– Draco-S
    Commented Jul 17, 2023 at 3:28
  • $\begingroup$ I just read irreducible fraction on wiki.I got this and it made everything clear. Every positive rational number can be represented as an irreducible fraction in exactly one way. So every rational number has a unique p/q in the lowest terms. But main question,why would anyone look for/got to know a number which do not have p/q in the lowest terms. Someone must have got this idea of new type of number/geometrical construction by looking at geometrical figures such as hypotenuse and a side of isosceles right triangles can not be constructed using a segment of same length.What was first approach. $\endgroup$ Commented Jul 17, 2023 at 3:54
  • $\begingroup$ It's like dividing both 1 and √2 in equal length segments is impossible. Is there any such kind of proof or construction for it. $\endgroup$ Commented Jul 17, 2023 at 3:59
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By the Pythagorean Theorem, $c^2=a^2+a^2=2a^2$. Simplifying gives $c=\sqrt2 a$. Hence, we have the conclusion, since $\sqrt2$ is irrational.

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    $\begingroup$ That's not my question at all. $\endgroup$ Commented Jul 16, 2023 at 12:00
  • $\begingroup$ The question is, someone got to know that their are numbers which are not rational and gave us its proof. But how he come to this conclusion in the first place what was the need for it. $\endgroup$ Commented Jul 16, 2023 at 12:24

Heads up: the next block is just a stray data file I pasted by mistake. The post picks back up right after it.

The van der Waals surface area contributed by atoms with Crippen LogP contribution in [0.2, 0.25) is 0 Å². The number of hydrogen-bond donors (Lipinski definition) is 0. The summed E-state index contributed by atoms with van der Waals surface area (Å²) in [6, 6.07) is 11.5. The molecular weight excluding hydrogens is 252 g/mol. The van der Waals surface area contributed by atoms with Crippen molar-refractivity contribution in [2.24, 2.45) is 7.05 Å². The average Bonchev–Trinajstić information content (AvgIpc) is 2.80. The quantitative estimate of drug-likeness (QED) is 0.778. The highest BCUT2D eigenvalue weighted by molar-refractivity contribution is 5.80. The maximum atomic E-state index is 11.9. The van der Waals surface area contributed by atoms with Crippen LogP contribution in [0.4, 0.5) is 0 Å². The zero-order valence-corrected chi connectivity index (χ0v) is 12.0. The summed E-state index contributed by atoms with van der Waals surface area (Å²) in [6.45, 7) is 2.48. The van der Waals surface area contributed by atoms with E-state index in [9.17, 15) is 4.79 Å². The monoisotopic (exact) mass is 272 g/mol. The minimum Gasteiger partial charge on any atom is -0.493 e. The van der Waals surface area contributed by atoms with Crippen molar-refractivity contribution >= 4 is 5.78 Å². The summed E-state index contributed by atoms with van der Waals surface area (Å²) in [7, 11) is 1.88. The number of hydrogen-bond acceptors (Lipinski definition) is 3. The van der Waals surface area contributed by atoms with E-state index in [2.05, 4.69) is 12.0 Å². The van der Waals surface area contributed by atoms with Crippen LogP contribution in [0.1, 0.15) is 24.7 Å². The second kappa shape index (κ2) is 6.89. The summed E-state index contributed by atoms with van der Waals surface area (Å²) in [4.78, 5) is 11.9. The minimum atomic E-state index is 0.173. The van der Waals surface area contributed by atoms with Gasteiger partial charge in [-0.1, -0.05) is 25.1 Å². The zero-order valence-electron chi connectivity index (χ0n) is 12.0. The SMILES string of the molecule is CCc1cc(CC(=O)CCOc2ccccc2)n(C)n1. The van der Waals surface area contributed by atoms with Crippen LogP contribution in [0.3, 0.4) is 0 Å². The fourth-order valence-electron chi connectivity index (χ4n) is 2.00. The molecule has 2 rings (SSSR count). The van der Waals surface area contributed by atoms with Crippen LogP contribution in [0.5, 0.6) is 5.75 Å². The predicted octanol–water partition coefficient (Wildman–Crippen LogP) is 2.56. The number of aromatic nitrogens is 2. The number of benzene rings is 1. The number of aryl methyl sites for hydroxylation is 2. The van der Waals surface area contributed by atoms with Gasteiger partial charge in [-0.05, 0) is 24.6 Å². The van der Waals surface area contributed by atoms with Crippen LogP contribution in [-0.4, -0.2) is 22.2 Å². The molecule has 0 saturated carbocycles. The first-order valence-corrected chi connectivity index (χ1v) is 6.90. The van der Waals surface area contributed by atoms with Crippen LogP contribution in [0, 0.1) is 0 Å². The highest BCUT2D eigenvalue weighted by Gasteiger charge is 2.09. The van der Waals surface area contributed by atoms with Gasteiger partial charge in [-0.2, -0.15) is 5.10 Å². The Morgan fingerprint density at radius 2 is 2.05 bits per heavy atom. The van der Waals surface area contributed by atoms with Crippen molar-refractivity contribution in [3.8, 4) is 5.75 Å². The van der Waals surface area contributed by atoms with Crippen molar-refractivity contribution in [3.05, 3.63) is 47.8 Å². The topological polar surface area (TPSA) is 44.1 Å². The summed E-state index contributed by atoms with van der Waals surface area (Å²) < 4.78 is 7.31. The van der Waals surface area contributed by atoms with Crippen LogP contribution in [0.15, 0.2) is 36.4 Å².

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    $\begingroup$ Please phrase your question better then. Based on your current question, this answer is perfectly acceptable. $\endgroup$
    – IraeVid
    Commented Jul 17, 2023 at 12:47
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Just a fun note: the heart of user Oscar Lanzi's answer can be phrased as "a square integer lattice grid can not have infinitely shrinking shapes". See this beautiful Mathologer video "What does this prove? Some of the most gorgeous visual "shrink" proofs ever invented" for other examples of this proof technique: https://www.youtube.com/watch?v=sDfzCIWpS7Q&t=712s&ab_channel=Mathologer.

More explicit explanation of Oscar Lanzi's proof in terms of geometry and lattice points: First you suppose that an isosceles right triangle $T$ can be put on the integer lattice grid in 2 ways: (1) where the legs are vertical and horizontal and all the vertices are on the integer lattice points, and (2) where the diagonal is horizontal and the endpoints of the diagonal are on the integer lattice points: in the image below, the points $A, B, B', C, C'$ are all on integer lattice points: enter image description here

Oscar Lanzi then sees that there is a triangle that can be formed with vertices all on the integer lattice points, similar to the original one, but smaller: the triangle $\triangle C'B'E$ above.

Now copy this picture and rotate it $45^\circ$ so the long diagonal is horizontal: enter image description here